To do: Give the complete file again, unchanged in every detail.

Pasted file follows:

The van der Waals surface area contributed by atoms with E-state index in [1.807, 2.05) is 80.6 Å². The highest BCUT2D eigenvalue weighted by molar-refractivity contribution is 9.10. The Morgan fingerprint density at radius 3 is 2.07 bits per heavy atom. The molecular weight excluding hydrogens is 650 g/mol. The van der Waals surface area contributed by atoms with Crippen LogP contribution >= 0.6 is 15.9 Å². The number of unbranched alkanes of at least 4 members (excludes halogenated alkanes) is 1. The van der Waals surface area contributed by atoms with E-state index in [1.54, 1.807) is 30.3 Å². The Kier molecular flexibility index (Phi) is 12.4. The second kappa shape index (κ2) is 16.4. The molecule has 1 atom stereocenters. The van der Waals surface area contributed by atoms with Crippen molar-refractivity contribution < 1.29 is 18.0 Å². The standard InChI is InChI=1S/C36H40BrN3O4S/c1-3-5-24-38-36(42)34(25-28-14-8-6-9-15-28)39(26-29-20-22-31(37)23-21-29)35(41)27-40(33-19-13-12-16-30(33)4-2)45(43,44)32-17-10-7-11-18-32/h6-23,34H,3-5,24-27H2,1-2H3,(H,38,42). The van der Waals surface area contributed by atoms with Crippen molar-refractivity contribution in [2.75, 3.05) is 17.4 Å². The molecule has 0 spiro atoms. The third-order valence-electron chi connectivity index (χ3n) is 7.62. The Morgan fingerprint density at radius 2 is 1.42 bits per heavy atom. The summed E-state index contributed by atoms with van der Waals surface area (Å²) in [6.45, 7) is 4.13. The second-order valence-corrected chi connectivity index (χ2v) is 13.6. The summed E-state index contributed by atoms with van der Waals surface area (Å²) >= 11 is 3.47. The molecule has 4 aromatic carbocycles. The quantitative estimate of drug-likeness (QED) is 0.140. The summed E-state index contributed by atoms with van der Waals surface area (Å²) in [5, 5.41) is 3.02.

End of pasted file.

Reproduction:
The van der Waals surface area contributed by atoms with E-state index in [1.807, 2.05) is 80.6 Å². The highest BCUT2D eigenvalue weighted by molar-refractivity contribution is 9.10. The Morgan fingerprint density at radius 3 is 2.07 bits per heavy atom. The molecular weight excluding hydrogens is 650 g/mol. The van der Waals surface area contributed by atoms with Crippen LogP contribution >= 0.6 is 15.9 Å². The number of unbranched alkanes of at least 4 members (excludes halogenated alkanes) is 1. The van der Waals surface area contributed by atoms with E-state index in [1.54, 1.807) is 30.3 Å². The Kier molecular flexibility index (Phi) is 12.4. The second kappa shape index (κ2) is 16.4. The molecule has 1 atom stereocenters. The van der Waals surface area contributed by atoms with Crippen molar-refractivity contribution < 1.29 is 18.0 Å². The standard InChI is InChI=1S/C36H40BrN3O4S/c1-3-5-24-38-36(42)34(25-28-14-8-6-9-15-28)39(26-29-20-22-31(37)23-21-29)35(41)27-40(33-19-13-12-16-30(33)4-2)45(43,44)32-17-10-7-11-18-32/h6-23,34H,3-5,24-27H2,1-2H3,(H,38,42). The van der Waals surface area contributed by atoms with Crippen molar-refractivity contribution in [2.75, 3.05) is 17.4 Å². The molecule has 0 spiro atoms. The third-order valence-electron chi connectivity index (χ3n) is 7.62. The Morgan fingerprint density at radius 2 is 1.42 bits per heavy atom. The summed E-state index contributed by atoms with van der Waals surface area (Å²) in [6.45, 7) is 4.13. The second-order valence-corrected chi connectivity index (χ2v) is 13.6. The summed E-state index contributed by atoms with van der Waals surface area (Å²) >= 11 is 3.47. The molecule has 4 aromatic carbocycles. The quantitative estimate of drug-likeness (QED) is 0.140. The summed E-state index contributed by atoms with van der Waals surface area (Å²) in [5, 5.41) is 3.02.